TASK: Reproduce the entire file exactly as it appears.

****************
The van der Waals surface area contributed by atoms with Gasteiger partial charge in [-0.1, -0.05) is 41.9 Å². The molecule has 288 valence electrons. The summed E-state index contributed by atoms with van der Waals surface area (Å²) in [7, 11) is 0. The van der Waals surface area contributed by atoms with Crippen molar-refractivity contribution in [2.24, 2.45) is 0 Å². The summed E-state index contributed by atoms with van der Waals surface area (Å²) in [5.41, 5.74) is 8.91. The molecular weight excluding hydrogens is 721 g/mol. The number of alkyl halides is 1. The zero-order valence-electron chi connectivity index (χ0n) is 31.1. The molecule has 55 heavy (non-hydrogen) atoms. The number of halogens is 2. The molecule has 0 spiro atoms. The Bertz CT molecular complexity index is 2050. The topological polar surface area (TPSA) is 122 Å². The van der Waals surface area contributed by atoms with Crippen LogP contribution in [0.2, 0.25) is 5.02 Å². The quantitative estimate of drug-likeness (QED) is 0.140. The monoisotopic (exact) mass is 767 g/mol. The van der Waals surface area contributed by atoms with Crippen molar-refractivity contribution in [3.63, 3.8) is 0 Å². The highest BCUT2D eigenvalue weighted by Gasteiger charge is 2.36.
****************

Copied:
The van der Waals surface area contributed by atoms with Gasteiger partial charge in [-0.1, -0.05) is 41.9 Å². The molecule has 288 valence electrons. The summed E-state index contributed by atoms with van der Waals surface area (Å²) in [7, 11) is 0. The van der Waals surface area contributed by atoms with Crippen molar-refractivity contribution in [2.24, 2.45) is 0 Å². The summed E-state index contributed by atoms with van der Waals surface area (Å²) in [5.41, 5.74) is 8.91. The molecular weight excluding hydrogens is 721 g/mol. The number of alkyl halides is 1. The zero-order valence-electron chi connectivity index (χ0n) is 31.1. The molecule has 55 heavy (non-hydrogen) atoms. The number of halogens is 2. The molecule has 0 spiro atoms. The Bertz CT molecular complexity index is 2050. The topological polar surface area (TPSA) is 122 Å². The van der Waals surface area contributed by atoms with Crippen LogP contribution in [0.2, 0.25) is 5.02 Å². The quantitative estimate of drug-likeness (QED) is 0.140. The monoisotopic (exact) mass is 767 g/mol. The van der Waals surface area contributed by atoms with Crippen molar-refractivity contribution in [3.63, 3.8) is 0 Å². The highest BCUT2D eigenvalue weighted by Gasteiger charge is 2.36.